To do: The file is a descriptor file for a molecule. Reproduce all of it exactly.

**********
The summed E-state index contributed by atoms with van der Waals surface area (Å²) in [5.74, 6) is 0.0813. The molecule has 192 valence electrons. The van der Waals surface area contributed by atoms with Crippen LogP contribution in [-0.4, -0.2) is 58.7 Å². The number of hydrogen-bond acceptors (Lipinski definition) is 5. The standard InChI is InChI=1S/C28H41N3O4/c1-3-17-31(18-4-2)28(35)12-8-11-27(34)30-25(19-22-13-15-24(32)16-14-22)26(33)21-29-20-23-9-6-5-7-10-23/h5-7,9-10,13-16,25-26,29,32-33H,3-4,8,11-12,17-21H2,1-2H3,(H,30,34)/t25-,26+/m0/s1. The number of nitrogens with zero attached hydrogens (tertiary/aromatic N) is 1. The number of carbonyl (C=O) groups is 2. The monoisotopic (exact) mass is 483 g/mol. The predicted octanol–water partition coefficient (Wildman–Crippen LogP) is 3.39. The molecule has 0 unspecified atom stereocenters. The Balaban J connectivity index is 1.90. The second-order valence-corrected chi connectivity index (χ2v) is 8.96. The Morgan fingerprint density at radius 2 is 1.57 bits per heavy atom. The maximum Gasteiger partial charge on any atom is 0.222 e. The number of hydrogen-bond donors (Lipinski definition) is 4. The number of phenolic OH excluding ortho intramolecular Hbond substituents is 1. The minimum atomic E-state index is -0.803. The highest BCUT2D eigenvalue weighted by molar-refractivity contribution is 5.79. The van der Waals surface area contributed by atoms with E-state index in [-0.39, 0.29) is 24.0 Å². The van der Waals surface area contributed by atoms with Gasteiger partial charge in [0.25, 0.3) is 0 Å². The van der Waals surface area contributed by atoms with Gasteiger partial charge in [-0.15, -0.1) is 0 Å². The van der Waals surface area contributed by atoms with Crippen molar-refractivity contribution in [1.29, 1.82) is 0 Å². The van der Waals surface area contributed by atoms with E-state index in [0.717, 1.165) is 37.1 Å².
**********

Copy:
The summed E-state index contributed by atoms with van der Waals surface area (Å²) in [5.74, 6) is 0.0813. The molecule has 192 valence electrons. The van der Waals surface area contributed by atoms with Crippen LogP contribution in [-0.4, -0.2) is 58.7 Å². The number of hydrogen-bond acceptors (Lipinski definition) is 5. The standard InChI is InChI=1S/C28H41N3O4/c1-3-17-31(18-4-2)28(35)12-8-11-27(34)30-25(19-22-13-15-24(32)16-14-22)26(33)21-29-20-23-9-6-5-7-10-23/h5-7,9-10,13-16,25-26,29,32-33H,3-4,8,11-12,17-21H2,1-2H3,(H,30,34)/t25-,26+/m0/s1. The number of nitrogens with zero attached hydrogens (tertiary/aromatic N) is 1. The number of carbonyl (C=O) groups is 2. The monoisotopic (exact) mass is 483 g/mol. The predicted octanol–water partition coefficient (Wildman–Crippen LogP) is 3.39. The molecule has 0 unspecified atom stereocenters. The Balaban J connectivity index is 1.90. The second-order valence-corrected chi connectivity index (χ2v) is 8.96. The Morgan fingerprint density at radius 2 is 1.57 bits per heavy atom. The maximum Gasteiger partial charge on any atom is 0.222 e. The number of hydrogen-bond donors (Lipinski definition) is 4. The number of phenolic OH excluding ortho intramolecular Hbond substituents is 1. The minimum atomic E-state index is -0.803. The highest BCUT2D eigenvalue weighted by molar-refractivity contribution is 5.79. The van der Waals surface area contributed by atoms with E-state index in [-0.39, 0.29) is 24.0 Å². The van der Waals surface area contributed by atoms with Gasteiger partial charge in [0.25, 0.3) is 0 Å². The van der Waals surface area contributed by atoms with Gasteiger partial charge in [-0.15, -0.1) is 0 Å². The van der Waals surface area contributed by atoms with Crippen molar-refractivity contribution in [1.29, 1.82) is 0 Å². The van der Waals surface area contributed by atoms with E-state index in [0.717, 1.165) is 37.1 Å².